By 1871, while a storekeeper in the Chinese part of Beechworth, Chun Yut decided to commit himself to the possibility of family life in Victoria. He married Jane Benson, a Victorian born girl of nearly seventeen. Jane had been largely raised by her eldest sister Mary, their family having been fractured by the violent and alcoholic behaviour of their English ex-convict father John Benson. Sent to Port Arthur for petty theft, Benson had his sentence extended for recalcitrance and appears to have been brutalised by his experience. His Irish wife, Catherine Ryan and his children, suffered from his long history of alcoholism. Castlemaine Court records of the late 1850s trace his court appearences for chronic drinking and ill-treatment of his family. Mary escaped permanently by marrying Michael Ah Tipp (later known as Chun Tipp) in Castlemaine in 1857. At the time of this marriage Michael had just imported the first Chinese circus into Victoria and it was appearing at Castlemaine. However spontaneous this marriage may have been it lasted for twenty eight years until Michael's death. The Ah Tipps moved around the gold-fields of North-Eastern Victoria where Michael worked as an interpreter and miner before settling permanently in Beechworth and raising a Chinese-Australian family. Another sister Ellen, six months after Mary's wedding, married William Ah Long, a storekeeper at Moonlight Flat, one of the areas along the Forest Creek near Castlemaine where Chinese diggers were operating . This marriage however did not last. Thus by the time Jane married she would have been familiar with the ways of small Chinese-Australian communities and Chun Yut would have had the Chun Tipp marriage as a model of successful Chinese-Australian domestic life.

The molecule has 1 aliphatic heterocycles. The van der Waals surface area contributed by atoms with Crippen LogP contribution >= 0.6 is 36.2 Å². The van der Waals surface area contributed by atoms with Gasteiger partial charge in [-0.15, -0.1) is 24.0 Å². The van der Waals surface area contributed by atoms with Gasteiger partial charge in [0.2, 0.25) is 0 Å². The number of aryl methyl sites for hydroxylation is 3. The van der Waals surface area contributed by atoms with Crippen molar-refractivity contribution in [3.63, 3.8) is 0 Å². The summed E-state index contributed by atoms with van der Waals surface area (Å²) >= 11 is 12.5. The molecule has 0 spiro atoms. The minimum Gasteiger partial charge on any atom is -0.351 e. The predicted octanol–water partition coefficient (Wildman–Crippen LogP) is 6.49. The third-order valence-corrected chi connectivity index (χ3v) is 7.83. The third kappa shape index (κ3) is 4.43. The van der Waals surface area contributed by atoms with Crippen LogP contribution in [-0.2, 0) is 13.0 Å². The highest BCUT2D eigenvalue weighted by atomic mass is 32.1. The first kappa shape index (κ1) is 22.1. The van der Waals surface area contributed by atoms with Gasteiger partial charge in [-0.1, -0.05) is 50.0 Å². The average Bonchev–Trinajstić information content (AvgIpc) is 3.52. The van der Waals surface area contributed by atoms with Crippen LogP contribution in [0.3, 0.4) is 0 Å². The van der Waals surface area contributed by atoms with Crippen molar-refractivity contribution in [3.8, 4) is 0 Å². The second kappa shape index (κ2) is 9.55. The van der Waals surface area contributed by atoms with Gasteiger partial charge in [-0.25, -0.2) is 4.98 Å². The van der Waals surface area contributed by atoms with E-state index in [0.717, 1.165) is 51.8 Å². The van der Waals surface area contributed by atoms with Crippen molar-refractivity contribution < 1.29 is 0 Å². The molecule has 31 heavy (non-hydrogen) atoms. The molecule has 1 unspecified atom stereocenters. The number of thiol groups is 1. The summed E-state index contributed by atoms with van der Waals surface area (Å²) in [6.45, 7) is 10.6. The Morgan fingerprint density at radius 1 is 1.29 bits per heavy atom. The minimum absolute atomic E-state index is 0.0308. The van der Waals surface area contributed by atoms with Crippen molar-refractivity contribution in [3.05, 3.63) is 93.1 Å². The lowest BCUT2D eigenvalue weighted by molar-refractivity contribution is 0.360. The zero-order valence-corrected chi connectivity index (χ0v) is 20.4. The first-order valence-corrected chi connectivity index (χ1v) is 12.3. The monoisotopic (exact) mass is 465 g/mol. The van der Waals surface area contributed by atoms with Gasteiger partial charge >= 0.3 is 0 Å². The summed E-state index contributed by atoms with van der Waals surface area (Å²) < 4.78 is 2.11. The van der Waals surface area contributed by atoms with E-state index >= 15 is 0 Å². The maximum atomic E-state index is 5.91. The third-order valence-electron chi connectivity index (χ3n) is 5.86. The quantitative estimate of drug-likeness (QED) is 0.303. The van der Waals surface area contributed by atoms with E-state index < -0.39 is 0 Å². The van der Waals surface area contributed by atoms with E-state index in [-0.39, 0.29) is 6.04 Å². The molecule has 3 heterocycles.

Edited copy of marriage schedule of Chun Yut and Jane Chun Yut (nee Benson). Note that on the second half of the wedding certificate the minister has given the parents' names and the father's occupation. [Registry of Births, Deaths and Marriages, Melbourne, Victoria]